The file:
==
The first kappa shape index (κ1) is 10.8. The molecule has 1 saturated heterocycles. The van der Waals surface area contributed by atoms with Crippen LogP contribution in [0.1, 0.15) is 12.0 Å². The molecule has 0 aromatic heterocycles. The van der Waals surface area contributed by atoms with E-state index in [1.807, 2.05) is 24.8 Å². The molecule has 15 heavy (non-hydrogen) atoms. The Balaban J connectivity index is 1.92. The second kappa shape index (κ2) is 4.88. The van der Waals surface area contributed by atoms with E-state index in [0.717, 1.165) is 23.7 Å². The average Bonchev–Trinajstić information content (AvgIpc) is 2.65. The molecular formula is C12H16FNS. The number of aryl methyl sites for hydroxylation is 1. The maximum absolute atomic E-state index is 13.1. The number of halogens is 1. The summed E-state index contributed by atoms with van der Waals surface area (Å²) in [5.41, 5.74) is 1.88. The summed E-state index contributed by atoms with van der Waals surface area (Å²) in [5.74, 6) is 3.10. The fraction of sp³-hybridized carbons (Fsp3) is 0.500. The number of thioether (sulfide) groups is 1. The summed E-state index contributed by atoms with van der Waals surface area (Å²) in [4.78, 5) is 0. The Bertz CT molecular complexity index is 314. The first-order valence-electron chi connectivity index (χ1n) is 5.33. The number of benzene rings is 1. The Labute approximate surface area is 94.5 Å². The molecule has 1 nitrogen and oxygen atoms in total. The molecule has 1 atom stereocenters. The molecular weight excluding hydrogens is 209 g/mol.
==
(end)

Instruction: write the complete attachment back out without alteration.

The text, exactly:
The first kappa shape index (κ1) is 10.8. The molecule has 1 saturated heterocycles. The van der Waals surface area contributed by atoms with Crippen LogP contribution in [0.1, 0.15) is 12.0 Å². The molecule has 0 aromatic heterocycles. The van der Waals surface area contributed by atoms with E-state index in [1.807, 2.05) is 24.8 Å². The molecule has 15 heavy (non-hydrogen) atoms. The Balaban J connectivity index is 1.92. The second kappa shape index (κ2) is 4.88. The van der Waals surface area contributed by atoms with E-state index in [0.717, 1.165) is 23.7 Å². The average Bonchev–Trinajstić information content (AvgIpc) is 2.65. The molecular formula is C12H16FNS. The number of aryl methyl sites for hydroxylation is 1. The maximum absolute atomic E-state index is 13.1. The number of halogens is 1. The summed E-state index contributed by atoms with van der Waals surface area (Å²) in [5.41, 5.74) is 1.88. The summed E-state index contributed by atoms with van der Waals surface area (Å²) in [5.74, 6) is 3.10. The fraction of sp³-hybridized carbons (Fsp3) is 0.500. The number of thioether (sulfide) groups is 1. The summed E-state index contributed by atoms with van der Waals surface area (Å²) in [4.78, 5) is 0. The Bertz CT molecular complexity index is 314. The first-order valence-electron chi connectivity index (χ1n) is 5.33. The number of benzene rings is 1. The Labute approximate surface area is 94.5 Å². The molecule has 1 nitrogen and oxygen atoms in total. The molecule has 1 atom stereocenters. The molecular weight excluding hydrogens is 209 g/mol.